Under The Radar: The Who, Face Dances (1981)
The Who Roger Daltrey – lead vocals Pete Townshend – guitar, keyboards, backing vocals, lead vocals on "I Like Nightmares", "Somebody Saved Me" and "How Can You Do It Alone" John Entwistle – bass, backing vocals, lead vocals on "The Quiet One" Kenney Jones – drums
Additional musicians John "Rabbit" Bundrick – keyboards
Face Dances is the ninth studio album by the Who. The album was released on March 16, 1981 with. Bill Szymczyk ( Eagles, Bob Seger) producing. Face Dances was first studio album of new music following the passing of the band’s drummer Keith Moon.
The album peaked at No. 4 on the US Billboard 200 and No. 2 on the UK Albums Chart selling over a million units. Over the years, Face Dances has become one most undervalued releases in the Who repertoire.
In my opinion Face Dances is a solid album ,but it failed to connect with Who fans for the following reasons.
First, unlike their English contemporaries Led Zeppelin, who also lost their drummer during that time span and decided they could not continue without him, The Who decided to stage a comeback in 1981 with a new drummer, Kenney Jones. While some fans were thrilled to see the band find a way to carry on. Others, however, disliked it. They believed that The Who weren't The Who without Keith Moon.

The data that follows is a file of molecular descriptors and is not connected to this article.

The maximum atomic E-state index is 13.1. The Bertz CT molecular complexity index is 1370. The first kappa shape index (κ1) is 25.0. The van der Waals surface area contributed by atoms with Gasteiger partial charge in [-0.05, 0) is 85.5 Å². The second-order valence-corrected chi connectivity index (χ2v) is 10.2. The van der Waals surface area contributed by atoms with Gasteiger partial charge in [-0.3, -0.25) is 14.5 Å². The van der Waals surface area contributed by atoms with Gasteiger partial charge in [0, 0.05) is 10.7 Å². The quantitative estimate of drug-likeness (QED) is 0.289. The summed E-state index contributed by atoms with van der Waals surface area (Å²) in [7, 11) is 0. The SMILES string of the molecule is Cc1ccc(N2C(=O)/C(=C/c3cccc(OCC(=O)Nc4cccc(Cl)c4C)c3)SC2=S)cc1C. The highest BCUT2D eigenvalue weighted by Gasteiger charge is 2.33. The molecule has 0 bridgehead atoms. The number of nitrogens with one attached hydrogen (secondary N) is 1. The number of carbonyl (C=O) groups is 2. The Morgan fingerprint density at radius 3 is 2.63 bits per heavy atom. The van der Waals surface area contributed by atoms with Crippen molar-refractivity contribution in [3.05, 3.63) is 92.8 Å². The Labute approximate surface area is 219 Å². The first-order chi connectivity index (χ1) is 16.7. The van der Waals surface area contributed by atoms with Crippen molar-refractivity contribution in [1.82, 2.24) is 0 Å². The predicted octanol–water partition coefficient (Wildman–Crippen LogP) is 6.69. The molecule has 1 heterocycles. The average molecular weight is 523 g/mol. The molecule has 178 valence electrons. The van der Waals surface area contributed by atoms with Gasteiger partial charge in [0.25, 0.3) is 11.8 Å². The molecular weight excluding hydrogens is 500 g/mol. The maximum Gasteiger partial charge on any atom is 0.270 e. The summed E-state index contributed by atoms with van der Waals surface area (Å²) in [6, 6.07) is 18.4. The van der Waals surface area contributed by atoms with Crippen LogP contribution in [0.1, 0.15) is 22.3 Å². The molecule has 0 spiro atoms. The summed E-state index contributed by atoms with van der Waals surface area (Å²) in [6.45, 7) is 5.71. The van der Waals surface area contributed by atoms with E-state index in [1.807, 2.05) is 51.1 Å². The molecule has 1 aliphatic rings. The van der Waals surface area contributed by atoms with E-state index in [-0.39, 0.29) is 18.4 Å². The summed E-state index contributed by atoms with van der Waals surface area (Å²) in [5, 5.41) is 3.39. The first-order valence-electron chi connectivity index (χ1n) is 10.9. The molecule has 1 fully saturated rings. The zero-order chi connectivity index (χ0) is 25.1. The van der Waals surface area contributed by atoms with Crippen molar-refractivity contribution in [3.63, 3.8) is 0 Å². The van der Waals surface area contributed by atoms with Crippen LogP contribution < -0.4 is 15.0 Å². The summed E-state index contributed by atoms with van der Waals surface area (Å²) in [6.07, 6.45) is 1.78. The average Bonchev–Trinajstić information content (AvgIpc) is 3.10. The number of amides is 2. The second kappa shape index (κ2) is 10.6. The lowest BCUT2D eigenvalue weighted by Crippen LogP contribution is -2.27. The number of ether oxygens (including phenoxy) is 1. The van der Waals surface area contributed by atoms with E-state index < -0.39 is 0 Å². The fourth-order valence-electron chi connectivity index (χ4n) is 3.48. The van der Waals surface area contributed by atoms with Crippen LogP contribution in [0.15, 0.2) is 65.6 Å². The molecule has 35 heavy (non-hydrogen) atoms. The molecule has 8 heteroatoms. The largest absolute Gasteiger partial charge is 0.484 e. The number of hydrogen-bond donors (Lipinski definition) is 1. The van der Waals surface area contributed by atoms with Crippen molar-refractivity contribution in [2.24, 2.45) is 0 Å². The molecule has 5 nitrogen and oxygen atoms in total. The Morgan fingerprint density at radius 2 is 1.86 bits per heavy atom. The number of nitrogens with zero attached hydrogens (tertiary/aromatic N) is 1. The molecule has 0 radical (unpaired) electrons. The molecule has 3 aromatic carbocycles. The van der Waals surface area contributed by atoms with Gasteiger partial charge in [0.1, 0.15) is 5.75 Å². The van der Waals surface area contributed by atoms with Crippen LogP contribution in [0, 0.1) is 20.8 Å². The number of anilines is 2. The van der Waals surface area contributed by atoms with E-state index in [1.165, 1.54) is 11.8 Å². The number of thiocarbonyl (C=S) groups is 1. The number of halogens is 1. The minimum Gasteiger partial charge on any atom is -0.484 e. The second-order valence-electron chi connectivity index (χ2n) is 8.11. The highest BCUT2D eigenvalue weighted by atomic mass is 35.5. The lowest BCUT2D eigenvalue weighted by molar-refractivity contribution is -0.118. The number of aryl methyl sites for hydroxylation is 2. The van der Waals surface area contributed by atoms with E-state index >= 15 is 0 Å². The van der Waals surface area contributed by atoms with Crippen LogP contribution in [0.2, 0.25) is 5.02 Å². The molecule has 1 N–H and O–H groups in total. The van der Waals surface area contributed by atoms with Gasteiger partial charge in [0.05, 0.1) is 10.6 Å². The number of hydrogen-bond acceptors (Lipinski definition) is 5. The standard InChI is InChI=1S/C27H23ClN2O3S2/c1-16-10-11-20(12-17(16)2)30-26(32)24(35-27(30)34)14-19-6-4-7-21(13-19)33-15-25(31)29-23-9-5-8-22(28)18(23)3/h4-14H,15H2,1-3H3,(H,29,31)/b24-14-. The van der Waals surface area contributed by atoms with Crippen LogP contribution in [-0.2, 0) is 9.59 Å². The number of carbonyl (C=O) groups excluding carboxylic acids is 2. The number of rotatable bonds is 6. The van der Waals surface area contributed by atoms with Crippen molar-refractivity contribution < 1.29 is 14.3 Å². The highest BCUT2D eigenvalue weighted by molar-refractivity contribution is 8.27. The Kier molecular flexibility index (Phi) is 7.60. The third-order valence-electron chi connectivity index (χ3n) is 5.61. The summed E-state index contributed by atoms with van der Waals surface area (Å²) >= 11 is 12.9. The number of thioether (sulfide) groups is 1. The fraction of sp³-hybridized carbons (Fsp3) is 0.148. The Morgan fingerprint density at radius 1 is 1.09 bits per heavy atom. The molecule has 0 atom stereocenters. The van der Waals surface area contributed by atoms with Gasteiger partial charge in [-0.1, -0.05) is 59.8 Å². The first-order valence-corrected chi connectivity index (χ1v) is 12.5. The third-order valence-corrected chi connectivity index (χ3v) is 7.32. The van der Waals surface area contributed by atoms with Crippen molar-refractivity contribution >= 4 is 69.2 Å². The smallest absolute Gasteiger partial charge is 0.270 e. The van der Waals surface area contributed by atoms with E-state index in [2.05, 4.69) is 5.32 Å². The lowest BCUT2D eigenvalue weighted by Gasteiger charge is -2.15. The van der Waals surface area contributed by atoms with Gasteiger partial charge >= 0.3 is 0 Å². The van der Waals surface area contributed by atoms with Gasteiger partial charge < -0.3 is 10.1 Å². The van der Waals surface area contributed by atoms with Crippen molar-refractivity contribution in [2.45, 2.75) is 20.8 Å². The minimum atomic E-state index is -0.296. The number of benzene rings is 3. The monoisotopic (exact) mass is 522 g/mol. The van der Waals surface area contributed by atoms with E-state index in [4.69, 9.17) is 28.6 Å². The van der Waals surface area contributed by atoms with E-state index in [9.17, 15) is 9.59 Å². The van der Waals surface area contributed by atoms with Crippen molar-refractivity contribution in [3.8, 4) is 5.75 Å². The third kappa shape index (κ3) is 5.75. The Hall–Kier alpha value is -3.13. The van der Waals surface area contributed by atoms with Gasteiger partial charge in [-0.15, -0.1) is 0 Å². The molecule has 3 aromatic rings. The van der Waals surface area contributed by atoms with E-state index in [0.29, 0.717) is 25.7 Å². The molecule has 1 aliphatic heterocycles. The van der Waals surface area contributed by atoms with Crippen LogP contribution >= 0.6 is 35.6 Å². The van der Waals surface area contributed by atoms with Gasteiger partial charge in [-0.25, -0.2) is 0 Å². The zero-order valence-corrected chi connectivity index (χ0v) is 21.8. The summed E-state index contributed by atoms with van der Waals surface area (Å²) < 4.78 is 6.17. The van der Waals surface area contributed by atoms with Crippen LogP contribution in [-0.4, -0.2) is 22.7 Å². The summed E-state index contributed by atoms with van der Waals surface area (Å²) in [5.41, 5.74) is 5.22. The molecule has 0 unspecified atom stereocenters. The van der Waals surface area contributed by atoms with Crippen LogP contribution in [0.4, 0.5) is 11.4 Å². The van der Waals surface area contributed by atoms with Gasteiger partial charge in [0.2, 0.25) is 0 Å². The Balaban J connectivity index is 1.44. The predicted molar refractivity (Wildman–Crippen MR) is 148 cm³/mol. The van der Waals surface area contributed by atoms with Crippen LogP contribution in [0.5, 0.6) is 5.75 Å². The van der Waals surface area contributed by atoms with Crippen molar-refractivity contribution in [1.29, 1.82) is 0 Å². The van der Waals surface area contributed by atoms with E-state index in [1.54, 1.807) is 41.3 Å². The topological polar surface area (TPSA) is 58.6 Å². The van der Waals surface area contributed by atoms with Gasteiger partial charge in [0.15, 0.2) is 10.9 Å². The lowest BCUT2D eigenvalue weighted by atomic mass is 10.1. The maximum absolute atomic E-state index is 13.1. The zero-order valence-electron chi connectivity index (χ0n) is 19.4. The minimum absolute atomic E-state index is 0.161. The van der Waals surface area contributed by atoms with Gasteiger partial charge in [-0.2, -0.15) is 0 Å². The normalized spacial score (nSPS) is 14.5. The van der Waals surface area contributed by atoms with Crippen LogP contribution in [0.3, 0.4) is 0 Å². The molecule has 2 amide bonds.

Two, with the release of Face Dances the band had become slicker and little more pop sounding to reposition themselves for this newly established MTV market. That musical shift was little too far removed from the band’s days of rock operas and complicated theme albums that fans just didn’t know what to make of this “new” Who.
Granted, the album doesn’t reach the creative heights of Tommy, Who’s Next or Quadrophenia, but it still has a few flashes of greatness, like the album opener and first single ;You Better You Bet, the introspective Dailey Records ,the pop rock anthem Another Tricky Day, that rank as some of Pete Townshend's most contemplative compositions .
So if you like The Who, then you owe to yourself to give Face Dances a listen. P.S- I would like to say thank you to Steve Jacobs of the Phoenix Media Network for reminding me of this forgotten gem.